Throwing our tax dollars at a plan that cannot be justified in any way is a total disservice to all Canadians or to summarize, this is both “dumb and dumber” than perhaps anything we have seen before aimed at wasting our taxes.

To paraphrase Mr. Corey; this a true economic loss for Canada and our taxpayers.

What Caught my Eye this Past Week or so!

Not sure if it’s the lock-down or just a normal week but a few things caught my eye because they seemed out of place and interesting.  Here they are!

Russia to Offer Carbon Credits With Far East Digital Forest Platform

I happened to read an article in the Moscow Times (credited to Bloomberg) claiming, “Russia is creating a digital platform to collect satellite and drone data on its vast forests in the Far East with the aim of offering them on the carbon offset market.” What that implies iswhen it launches later in 2021, will allow the government to lease sections of forest to enterprises, which can then invest in planting new trees or protecting existing ones.” 

What came to mind after reading the article is the opportunity something similar could do for Prime Minister, Justin Trudeau who promised that young Swedish “climate change” warrior, Greta Thunberg, he would plant 2 billion trees. The answer to his prayers perhaps, as he has been far too busy at his Rideau cottage to actually plant anything since the pandemic broke. He could also unleash the same concept on Canadian businesses to do what the Russian’s propose as between the Federal and Provincial governments about 89% of the land (almost 8.9 million square kilometers) in Canada is owned by either the Federal or Provincial governments.  He will just have to tell them where to plant the trees.

The other thing that struck me was as Canada’s forests are the 2nd largest (347 million hectares versus Russia’s 763 million) in the world why not make the same claim they did!  Russia claims their forests absorb 38% of their emissions so, based on that premise; Canada’s forests would be absorbing about 140 million tonnes which would bring us very close to our 2030 emissions target.  The Trudeau led government has increased the carbon tax imposed on all Canadians to $170/tonne by the time 2030 arrives so, adopting Russia’s concept would allow them to cancel future “carbon tax” increases.  Yahoo!

IESO Board Determination on a Market Rule Amendment

The second thing that caught my eye came from Ontario’s IESO (Independent Electricity System Operator).  IESO manage Ontario’s electricity grid doing what they can to ensure we are not impacted by brownouts or blackouts as Texas recently experienced. IESO announced: “A market rule amendment proposal to limit the IESO indemnity to losses caused by gross negligence, subject to the current limitations on recoverable damages, was adopted by the IESO Board of Directors and is currently planned to take effect on May 3, 2021.”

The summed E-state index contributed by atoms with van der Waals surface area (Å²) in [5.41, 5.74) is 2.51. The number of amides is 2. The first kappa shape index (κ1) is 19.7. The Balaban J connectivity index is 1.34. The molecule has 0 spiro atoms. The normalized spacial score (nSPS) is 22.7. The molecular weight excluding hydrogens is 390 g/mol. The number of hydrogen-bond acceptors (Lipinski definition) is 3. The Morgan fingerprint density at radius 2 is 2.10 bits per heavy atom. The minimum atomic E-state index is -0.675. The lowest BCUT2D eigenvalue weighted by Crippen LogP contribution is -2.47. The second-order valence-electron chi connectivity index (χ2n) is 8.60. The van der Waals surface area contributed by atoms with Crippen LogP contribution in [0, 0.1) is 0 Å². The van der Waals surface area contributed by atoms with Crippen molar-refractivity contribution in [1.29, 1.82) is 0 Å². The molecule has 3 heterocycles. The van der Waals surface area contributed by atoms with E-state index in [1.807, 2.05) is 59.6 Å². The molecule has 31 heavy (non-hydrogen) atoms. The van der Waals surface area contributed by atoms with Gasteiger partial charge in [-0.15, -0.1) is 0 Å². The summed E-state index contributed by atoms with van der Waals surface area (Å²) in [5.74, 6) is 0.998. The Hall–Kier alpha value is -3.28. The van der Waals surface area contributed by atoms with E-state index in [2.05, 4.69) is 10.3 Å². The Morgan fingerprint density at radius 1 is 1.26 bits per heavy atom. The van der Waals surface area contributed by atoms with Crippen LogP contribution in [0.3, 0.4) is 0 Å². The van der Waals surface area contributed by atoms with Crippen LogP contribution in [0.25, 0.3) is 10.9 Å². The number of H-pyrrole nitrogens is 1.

Outward appearances suggest should events (blackouts) similar to what happened in Texas occur in Ontario, IESO want to limit potential lawsuits to actions proving “gross negligence” only!  ERCOT, the Texas grid operator is facing many huge lawsuits due to the winter storm the week of February 14, 2021 so presumably this is what inspired IESO to amend this Market Rule.

 Ontario should follow the recent Texas lead

Texas’s political leaders have reflected on the recent blackout and about two weeks ago, the Texas Senateunanimously approved a bill that would slap fines of up to $1 million a day against electricity and natural gas companies that balk at weatherizing facilities and would set up a system for warning the public about the risk of impending blackouts similar to one now used for hurricanes.”

As one would expect the renewable energy crowd, big tech and the financial institutions are upset about the bill but it appears to be a great idea following the review on the causes of the blackout. 

While Ontario’s electricity system is fully weatherized, the precedents of the Texas bill do open up an interesting possible act here in Ontario.  What is suggested is an act to reduce our costs of electricity!  Our Minister of Energy, Northern Development and Mines, Greg Rickford should consider an act penalizing renewable energy generating surplus electricity during low demand times such as the middle of the night or on weekends.  That surplus energy creates huge losses as IESO are forced to sell or curtail our surpluses (to avoid blackouts) to NY, Michigan, etc. at very low rates which are subsidized by Ontario ratepayers. Those events cause Ontario’s ratepayers to pay considerably more than $1 million a day. Here is an opportunity to reduce those ratepayer/taxpayer costs but let’s up the costs to generators to $5 million per day!